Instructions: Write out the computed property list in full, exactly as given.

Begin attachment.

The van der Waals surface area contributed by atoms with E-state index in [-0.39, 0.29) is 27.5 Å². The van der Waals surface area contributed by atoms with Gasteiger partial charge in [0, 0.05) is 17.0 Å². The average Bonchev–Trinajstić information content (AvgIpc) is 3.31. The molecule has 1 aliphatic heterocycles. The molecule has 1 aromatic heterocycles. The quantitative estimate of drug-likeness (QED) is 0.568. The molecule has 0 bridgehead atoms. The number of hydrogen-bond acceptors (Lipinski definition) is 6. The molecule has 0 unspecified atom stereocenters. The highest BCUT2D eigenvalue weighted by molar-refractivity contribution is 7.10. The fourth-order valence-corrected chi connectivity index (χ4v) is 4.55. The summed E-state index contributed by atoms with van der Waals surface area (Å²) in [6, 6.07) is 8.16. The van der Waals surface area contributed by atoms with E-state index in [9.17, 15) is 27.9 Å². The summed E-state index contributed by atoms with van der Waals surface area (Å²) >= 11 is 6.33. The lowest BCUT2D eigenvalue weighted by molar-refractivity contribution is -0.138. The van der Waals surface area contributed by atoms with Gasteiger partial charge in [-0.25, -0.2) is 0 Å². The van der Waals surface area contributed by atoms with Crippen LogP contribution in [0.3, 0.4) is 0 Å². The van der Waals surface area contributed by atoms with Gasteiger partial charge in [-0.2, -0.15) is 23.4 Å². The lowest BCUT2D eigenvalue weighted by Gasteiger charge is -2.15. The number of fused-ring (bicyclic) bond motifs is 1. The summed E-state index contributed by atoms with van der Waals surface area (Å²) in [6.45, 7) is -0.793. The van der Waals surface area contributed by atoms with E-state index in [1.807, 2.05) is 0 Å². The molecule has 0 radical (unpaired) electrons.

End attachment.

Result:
The van der Waals surface area contributed by atoms with E-state index in [-0.39, 0.29) is 27.5 Å². The van der Waals surface area contributed by atoms with Gasteiger partial charge in [0, 0.05) is 17.0 Å². The average Bonchev–Trinajstić information content (AvgIpc) is 3.31. The molecule has 1 aliphatic heterocycles. The molecule has 1 aromatic heterocycles. The quantitative estimate of drug-likeness (QED) is 0.568. The molecule has 0 bridgehead atoms. The number of hydrogen-bond acceptors (Lipinski definition) is 6. The molecule has 0 unspecified atom stereocenters. The highest BCUT2D eigenvalue weighted by molar-refractivity contribution is 7.10. The fourth-order valence-corrected chi connectivity index (χ4v) is 4.55. The summed E-state index contributed by atoms with van der Waals surface area (Å²) in [6, 6.07) is 8.16. The van der Waals surface area contributed by atoms with E-state index in [9.17, 15) is 27.9 Å². The summed E-state index contributed by atoms with van der Waals surface area (Å²) >= 11 is 6.33. The lowest BCUT2D eigenvalue weighted by molar-refractivity contribution is -0.138. The van der Waals surface area contributed by atoms with Gasteiger partial charge in [-0.25, -0.2) is 0 Å². The van der Waals surface area contributed by atoms with Crippen LogP contribution in [0.3, 0.4) is 0 Å². The van der Waals surface area contributed by atoms with Gasteiger partial charge in [-0.2, -0.15) is 23.4 Å². The lowest BCUT2D eigenvalue weighted by Gasteiger charge is -2.15. The number of fused-ring (bicyclic) bond motifs is 1. The summed E-state index contributed by atoms with van der Waals surface area (Å²) in [6.45, 7) is -0.793. The van der Waals surface area contributed by atoms with E-state index in [1.807, 2.05) is 0 Å². The molecule has 0 radical (unpaired) electrons.